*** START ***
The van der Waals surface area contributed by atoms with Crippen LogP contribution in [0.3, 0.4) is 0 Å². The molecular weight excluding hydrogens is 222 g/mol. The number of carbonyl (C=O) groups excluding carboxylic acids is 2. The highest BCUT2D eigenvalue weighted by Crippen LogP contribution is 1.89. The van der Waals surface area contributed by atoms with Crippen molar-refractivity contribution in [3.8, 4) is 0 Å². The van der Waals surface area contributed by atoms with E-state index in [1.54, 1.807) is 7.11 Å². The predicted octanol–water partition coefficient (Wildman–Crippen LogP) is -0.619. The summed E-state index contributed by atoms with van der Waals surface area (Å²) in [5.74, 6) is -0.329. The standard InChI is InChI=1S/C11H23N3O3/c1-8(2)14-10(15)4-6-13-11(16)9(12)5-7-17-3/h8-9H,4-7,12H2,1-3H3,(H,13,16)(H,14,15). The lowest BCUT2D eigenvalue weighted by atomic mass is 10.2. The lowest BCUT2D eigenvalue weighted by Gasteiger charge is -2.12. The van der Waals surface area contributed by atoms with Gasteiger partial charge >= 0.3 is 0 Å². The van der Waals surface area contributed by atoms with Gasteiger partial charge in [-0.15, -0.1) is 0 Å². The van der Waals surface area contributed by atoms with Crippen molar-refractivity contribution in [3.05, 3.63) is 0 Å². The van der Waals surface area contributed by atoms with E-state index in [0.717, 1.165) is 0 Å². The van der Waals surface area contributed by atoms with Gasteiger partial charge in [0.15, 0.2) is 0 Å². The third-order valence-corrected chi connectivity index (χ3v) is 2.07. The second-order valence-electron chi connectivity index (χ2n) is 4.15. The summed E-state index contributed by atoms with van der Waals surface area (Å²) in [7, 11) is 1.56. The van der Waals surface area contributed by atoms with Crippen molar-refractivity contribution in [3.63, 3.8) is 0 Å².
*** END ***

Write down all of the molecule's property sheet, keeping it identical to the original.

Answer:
The van der Waals surface area contributed by atoms with Crippen LogP contribution in [0.3, 0.4) is 0 Å². The molecular weight excluding hydrogens is 222 g/mol. The number of carbonyl (C=O) groups excluding carboxylic acids is 2. The highest BCUT2D eigenvalue weighted by Crippen LogP contribution is 1.89. The van der Waals surface area contributed by atoms with Crippen molar-refractivity contribution in [3.8, 4) is 0 Å². The van der Waals surface area contributed by atoms with E-state index in [1.54, 1.807) is 7.11 Å². The predicted octanol–water partition coefficient (Wildman–Crippen LogP) is -0.619. The summed E-state index contributed by atoms with van der Waals surface area (Å²) in [5.74, 6) is -0.329. The standard InChI is InChI=1S/C11H23N3O3/c1-8(2)14-10(15)4-6-13-11(16)9(12)5-7-17-3/h8-9H,4-7,12H2,1-3H3,(H,13,16)(H,14,15). The lowest BCUT2D eigenvalue weighted by atomic mass is 10.2. The lowest BCUT2D eigenvalue weighted by Gasteiger charge is -2.12. The van der Waals surface area contributed by atoms with Gasteiger partial charge >= 0.3 is 0 Å². The van der Waals surface area contributed by atoms with Gasteiger partial charge in [-0.15, -0.1) is 0 Å². The van der Waals surface area contributed by atoms with Crippen molar-refractivity contribution in [3.05, 3.63) is 0 Å². The van der Waals surface area contributed by atoms with E-state index in [0.717, 1.165) is 0 Å². The van der Waals surface area contributed by atoms with Gasteiger partial charge in [0.15, 0.2) is 0 Å². The third-order valence-corrected chi connectivity index (χ3v) is 2.07. The second-order valence-electron chi connectivity index (χ2n) is 4.15. The summed E-state index contributed by atoms with van der Waals surface area (Å²) in [7, 11) is 1.56. The van der Waals surface area contributed by atoms with Crippen molar-refractivity contribution in [3.63, 3.8) is 0 Å².